Most likely his anxiety, fear, and over-thinking keeps him awake because in the middle of the night he gets up, wakes his family up and helps them ford the river along with all his possessions. Presumably still designated into their two parties. It seems the river is shallow enough to wade through.
And then he is left alone.
He is alone in a shallow river, or on the muddy bank of the river. Standing in pitch darkness, on the threshold of his homeland, alone with his fearful thoughts. His last fight in that homeland had been the one to wrestle the blessing off Esau, the one that now left him fearful of Esau’s retaliation.
Then completely out of the blue he is attacked by a man who wrestles him. In the pitch darkness he can’t see who it is but Jacob stands his ground against this unseen man and the two of them wrestle. They are matched equally in strength and persistence and so the wrestling continues through the rest of the night. Presumably the two of them are wrestling for several hours before the sun begins to rise. It must have been pretty exhausting but Jacob is always a determined guy and keeps the fight up. There are clues in Jacob’s story that he is a pretty strong guy so he may be wondering why he can’t quite get the upper hand over his unseen attacker.
The clue that it is a very real and very physical fight, rather than a dream, is the physical limp that Jacob eventually receives.
Eventually Jacob senses that this is God he has been wrestling. It may seem strange that God chose to come to Jacob in such a physical manner but I think there are clues as to why within the concept of parenting.
When my girls were little they often wanted to play rough and tumble games with their Mum or Dad – including Wrestling. Rose in particular loved to play wrestling. She called our wrestling games ‘battle force’. In Battle force we would play on the bed I share with my husband, usually chucking pillows and duvets down the side to break any accidental falls off the bed. The aim of battle force was simply to get the other person down for a count of three seconds.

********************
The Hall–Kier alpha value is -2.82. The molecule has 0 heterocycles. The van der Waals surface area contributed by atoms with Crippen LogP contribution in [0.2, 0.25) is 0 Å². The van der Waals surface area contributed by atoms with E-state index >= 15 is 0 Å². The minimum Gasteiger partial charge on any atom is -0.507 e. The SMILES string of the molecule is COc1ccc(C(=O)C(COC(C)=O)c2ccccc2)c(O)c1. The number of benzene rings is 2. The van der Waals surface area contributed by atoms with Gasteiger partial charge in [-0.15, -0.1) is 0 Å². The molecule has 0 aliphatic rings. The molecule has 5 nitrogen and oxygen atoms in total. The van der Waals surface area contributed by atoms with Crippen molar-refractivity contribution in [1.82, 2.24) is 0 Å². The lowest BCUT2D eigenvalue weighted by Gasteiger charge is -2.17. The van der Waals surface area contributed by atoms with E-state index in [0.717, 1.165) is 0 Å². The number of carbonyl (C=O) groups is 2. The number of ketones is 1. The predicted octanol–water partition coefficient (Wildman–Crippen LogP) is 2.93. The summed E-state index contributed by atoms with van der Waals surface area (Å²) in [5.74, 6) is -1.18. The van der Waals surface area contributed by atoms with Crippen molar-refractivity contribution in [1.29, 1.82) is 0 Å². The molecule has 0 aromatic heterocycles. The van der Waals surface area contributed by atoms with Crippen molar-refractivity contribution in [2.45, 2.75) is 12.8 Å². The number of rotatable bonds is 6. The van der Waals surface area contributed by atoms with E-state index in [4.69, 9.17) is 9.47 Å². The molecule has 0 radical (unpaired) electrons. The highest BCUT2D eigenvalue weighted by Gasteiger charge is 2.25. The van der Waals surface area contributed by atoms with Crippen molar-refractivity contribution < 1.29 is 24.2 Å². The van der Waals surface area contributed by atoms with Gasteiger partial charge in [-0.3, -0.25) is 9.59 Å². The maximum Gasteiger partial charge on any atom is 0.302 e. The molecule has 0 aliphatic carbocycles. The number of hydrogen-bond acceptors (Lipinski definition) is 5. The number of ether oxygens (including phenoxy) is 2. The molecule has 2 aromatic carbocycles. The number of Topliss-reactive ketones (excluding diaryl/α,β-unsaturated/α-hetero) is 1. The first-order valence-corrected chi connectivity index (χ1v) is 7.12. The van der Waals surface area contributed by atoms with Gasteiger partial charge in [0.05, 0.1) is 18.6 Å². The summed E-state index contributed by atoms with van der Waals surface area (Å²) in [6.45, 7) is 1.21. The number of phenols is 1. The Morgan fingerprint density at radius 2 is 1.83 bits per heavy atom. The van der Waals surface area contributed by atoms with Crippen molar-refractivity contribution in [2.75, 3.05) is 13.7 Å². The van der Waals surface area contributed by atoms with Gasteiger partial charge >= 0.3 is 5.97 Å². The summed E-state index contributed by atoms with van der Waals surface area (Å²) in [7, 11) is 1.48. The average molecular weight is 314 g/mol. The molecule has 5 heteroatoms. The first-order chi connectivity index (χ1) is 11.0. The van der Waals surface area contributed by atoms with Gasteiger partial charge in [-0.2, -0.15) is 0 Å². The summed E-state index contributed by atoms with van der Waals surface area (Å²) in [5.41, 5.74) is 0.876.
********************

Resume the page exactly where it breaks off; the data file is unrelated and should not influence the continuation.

I tended to let Rose win most of the time, but not every time. The challenge as the adult over a much smaller and weaker child is to give the effect that she is actually stronger than you – which is easier said than done. Another challenge is to play even when you’re tired or busy. And that’s something I was a bit rubbish at.
Children like to play wrestling because it can give them the effect of power, and the effect of control. But I think the physical matters very much too. It’s a lot like a hug but with a great deal more effort.
The main thing parent child wrestling does is to build relationship. It builds intimacy and trust in a safe manner.
There are a whole variety of reasons why play wresting is really beneficial, and it can depend on the individual child’s need; and I reckon that wresting was the perfect way for God to be a good parent to Jacob. And God wasn’t too tired or too busy to meet Jacob at the river for a wrestling match.
In a book about play therapy with children, the author suggests rules for wrestling. Some of the rules are these:
- Provide basic safety (Well Jacob was wrestling in a shallow river, or perhaps in the mud on the river bank. It likely was a safe place for wrestling with soft landings).
- Find every opportunity for connection (Jacob needed connection. He needed relationship. Although God had appeared to Jacob on a few occasions in the past, the two of them didn’t seem to yet have fully connected. Jacob didn’t yet have complete trust in God and was relying on his own strength and canniness to get him through life).
- Increase their confidence and sense of power. (I believe that God matched his strength to Jacob’s and fought all through the night because a need to feel strong and powerful was linked with Jacob’s identity. He didn’t seem to like being second best in anything. Jacob didn’t lose the wrestling match even after the hip dislocation. God didn’t actually want Jacob to lose his confidence or feel weak. Jacob had been struggling against a sudden feeling of powerlessness as he considered facing Esau and God does want to help him overcome that sense of powerlessness.)